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Finance Visionary Joe Duran Shares 5 Ways to Find Success in Business

By Andrea Anderson | Photography by Photography by Paul L. Newby II

June 28, 2023

WSB Dean Sambamurthy listens as entrepreneur Joe Duran speaks during a WSB Weikel series event.
Joe Duran came to the United States with $200 in his pocket before college. Since then, he has started and sold multi-million-dollar companies to General Electric and Goldman Sachs. 

There are different definitions of success, and there are different ways to achieve it. But there are principles people should follow to avoid losing themself along the way and compromising their values.  

That’s according to Joe Duran, an entrepreneur who has started and sold multi-million-dollar companies to global financial giants General Electric and Goldman Sachs

Duran shared his insights in a conversation with Vallabh “Samba” Sambamurthy, Albert O. Nicholas Dean of the Wisconsin School of Business at the University of Wisconsin–Madison, for an audience of Wisconsin MBA students, faculty, staff, and alumni as part of the M. Keith Weikel MBA Leadership Speaker Series held at the school. 

Duran’s path to success was anything but paved. He encountered hurdle after hurdle. If you knew him as a teenager, he says, it’s “literally unimaginably impossible” for him to be where he is today. 

His childhood in Zimbabwe was riddled with chaos and uncertainty. By the time he was 11 years old, he was working to support his family; his mother had told him he was the man of the house because his father was largely out of the picture.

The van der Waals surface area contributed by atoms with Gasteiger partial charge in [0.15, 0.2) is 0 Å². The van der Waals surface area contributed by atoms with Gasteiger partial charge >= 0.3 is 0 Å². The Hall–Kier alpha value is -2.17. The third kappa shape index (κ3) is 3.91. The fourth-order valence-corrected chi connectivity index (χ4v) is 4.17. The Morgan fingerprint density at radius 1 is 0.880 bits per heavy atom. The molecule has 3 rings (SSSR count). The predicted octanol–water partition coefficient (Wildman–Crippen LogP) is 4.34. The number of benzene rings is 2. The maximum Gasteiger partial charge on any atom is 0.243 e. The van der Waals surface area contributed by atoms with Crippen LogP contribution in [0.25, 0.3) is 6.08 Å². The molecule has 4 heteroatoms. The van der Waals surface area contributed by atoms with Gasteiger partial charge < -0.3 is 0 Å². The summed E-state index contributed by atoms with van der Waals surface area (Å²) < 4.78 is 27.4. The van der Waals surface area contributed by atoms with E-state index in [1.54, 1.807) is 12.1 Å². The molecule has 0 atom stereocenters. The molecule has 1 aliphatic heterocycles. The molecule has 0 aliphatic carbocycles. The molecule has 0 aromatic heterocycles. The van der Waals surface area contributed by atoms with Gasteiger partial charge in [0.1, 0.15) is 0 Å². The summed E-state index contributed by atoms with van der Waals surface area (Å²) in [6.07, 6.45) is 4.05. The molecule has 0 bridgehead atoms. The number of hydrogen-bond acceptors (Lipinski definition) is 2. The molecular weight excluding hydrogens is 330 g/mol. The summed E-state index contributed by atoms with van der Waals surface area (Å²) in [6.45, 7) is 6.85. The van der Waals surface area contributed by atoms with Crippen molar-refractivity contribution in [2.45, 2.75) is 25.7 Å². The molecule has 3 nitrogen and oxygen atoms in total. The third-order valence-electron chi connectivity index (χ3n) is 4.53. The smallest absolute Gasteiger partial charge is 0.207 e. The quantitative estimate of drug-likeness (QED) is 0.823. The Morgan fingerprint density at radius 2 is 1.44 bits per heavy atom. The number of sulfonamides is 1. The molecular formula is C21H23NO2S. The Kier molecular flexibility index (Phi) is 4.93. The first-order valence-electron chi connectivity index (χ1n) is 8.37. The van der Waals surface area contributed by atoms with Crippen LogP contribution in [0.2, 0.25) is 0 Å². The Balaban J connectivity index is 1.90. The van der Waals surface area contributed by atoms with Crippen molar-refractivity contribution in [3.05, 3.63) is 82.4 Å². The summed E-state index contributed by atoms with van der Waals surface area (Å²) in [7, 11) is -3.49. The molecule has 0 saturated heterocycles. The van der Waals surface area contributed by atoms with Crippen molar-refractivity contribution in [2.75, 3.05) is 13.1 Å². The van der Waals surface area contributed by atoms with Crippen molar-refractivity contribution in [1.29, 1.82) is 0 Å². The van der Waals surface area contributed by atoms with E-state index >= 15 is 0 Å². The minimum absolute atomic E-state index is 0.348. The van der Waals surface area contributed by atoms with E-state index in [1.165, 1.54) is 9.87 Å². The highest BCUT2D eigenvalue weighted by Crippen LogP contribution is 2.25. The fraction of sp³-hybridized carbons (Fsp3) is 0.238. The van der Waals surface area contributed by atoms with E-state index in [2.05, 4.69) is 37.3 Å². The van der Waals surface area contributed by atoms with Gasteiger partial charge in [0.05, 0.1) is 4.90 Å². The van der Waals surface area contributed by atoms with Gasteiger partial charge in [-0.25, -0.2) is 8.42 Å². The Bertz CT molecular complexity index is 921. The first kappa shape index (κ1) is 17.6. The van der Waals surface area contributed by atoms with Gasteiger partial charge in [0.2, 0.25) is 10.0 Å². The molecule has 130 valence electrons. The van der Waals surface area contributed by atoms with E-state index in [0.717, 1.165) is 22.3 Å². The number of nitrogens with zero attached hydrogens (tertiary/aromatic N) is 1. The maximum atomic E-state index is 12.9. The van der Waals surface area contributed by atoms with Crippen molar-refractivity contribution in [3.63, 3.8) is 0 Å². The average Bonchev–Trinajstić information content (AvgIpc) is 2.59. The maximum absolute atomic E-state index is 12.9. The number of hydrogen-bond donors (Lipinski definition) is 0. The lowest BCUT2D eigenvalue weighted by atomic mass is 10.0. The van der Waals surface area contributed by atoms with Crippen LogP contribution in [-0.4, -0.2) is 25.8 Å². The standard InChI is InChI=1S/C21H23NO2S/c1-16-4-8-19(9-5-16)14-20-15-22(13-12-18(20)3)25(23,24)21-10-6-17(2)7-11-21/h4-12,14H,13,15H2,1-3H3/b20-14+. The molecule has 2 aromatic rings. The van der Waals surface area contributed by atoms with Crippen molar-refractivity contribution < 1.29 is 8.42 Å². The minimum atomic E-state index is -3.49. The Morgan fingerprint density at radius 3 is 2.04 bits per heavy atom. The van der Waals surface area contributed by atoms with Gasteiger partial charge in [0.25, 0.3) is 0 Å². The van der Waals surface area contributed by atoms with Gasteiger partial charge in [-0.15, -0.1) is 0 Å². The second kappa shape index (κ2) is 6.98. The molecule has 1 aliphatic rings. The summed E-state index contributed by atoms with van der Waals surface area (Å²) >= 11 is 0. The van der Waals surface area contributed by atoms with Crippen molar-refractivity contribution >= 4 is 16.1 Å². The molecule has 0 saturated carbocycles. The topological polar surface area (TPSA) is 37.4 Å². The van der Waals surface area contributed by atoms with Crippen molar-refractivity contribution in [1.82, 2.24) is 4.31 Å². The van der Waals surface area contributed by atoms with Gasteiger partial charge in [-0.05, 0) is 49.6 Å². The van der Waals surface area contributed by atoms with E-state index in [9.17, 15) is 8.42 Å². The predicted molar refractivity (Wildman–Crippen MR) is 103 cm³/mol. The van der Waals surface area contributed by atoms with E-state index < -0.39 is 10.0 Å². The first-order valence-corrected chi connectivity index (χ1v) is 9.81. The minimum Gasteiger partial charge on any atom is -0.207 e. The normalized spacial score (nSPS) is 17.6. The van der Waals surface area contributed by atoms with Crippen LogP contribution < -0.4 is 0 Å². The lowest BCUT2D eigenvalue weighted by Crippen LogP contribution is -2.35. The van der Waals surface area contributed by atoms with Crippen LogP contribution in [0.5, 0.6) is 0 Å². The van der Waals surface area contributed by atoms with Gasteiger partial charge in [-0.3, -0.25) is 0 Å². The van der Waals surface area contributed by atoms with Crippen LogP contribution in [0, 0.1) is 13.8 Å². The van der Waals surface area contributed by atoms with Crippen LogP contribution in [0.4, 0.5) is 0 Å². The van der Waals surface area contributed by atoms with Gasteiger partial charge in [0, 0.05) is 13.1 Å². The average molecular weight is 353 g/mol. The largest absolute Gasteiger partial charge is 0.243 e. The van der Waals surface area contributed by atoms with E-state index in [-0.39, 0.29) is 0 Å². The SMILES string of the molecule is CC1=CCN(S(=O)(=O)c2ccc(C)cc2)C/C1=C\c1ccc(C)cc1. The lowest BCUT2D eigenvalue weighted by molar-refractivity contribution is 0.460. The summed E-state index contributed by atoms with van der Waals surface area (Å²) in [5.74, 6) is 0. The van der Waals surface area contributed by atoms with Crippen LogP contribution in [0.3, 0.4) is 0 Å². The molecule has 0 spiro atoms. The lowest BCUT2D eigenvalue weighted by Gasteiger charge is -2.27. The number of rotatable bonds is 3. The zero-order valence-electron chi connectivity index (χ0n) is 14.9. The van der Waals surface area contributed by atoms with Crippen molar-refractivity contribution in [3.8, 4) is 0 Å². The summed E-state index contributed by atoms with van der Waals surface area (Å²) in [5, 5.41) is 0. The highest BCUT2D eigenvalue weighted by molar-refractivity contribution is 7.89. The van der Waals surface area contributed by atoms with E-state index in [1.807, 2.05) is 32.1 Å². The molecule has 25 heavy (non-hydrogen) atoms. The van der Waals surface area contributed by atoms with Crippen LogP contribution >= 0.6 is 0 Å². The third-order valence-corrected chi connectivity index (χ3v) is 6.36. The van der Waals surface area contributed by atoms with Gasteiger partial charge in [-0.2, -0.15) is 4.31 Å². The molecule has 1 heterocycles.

In his early teenage years, Duran had what some may call an “ah-ha” moment. Disinterested in school and with little drive, he listened to a teacher share a famous quote by Albert Einstein about choosing to live in a friendly or hostile universe. It was in this class he realized he needed to start living by what would become the foundation of his success.

Entrepreneur Joe Duran addresses the audience during the WSB Weikel event.
Joe Duran shares his insights with Wisconsin MBA students and Wisconsin School of Business Dean Vallabh “Samba” Sambamurthy.

1. Believe the world is kind.

Duran says if you think you live in a kind universe, you’ll believe it’s fair and things will work out. You’ll be caring and optimistic, and do your best. When the universe throws you a curveball, take a moment to step back and ask yourself, “What do I learn from this?”

On the flipside, Duran says, if you think the world is hostile, you will spend your life in suspended animation waiting for something bad to occur. And if you’re wrong, you’ll have missed opportunities. 

“That simple idea changed everything,” Duran said. “So I started working. I started paying attention. When I hit a bump in the road, I’d say, ‘Well, the universe says I should do it. I’m doing it.'”

Ever since that class, Duran has made choices that bring him closer to his goals, including leaving Zimbabwe. 

“The choice to view the world optimistically or pessimistically is absolutely a choice. And that’s helped me a lot in my life.”

—Joe Duran

When he was 18, he left the South African country for London—only to be mugged the day he arrived. He intentionally chose to remain optimistic. The next day, he landed a job as a night manager at a youth hostel. 

“You don’t get to choose what happens to you. But you do get to choose at every given moment what [you’re] going to do with what’s just happened—that is absolutely a choice,” Duran said. “The choice to view the world optimistically or pessimistically is absolutely a choice. And that’s helped me a lot in my life.”

2. Give more than you take.

By saying “yes” to opportunities, Duran has found himself on an endless journey of growth.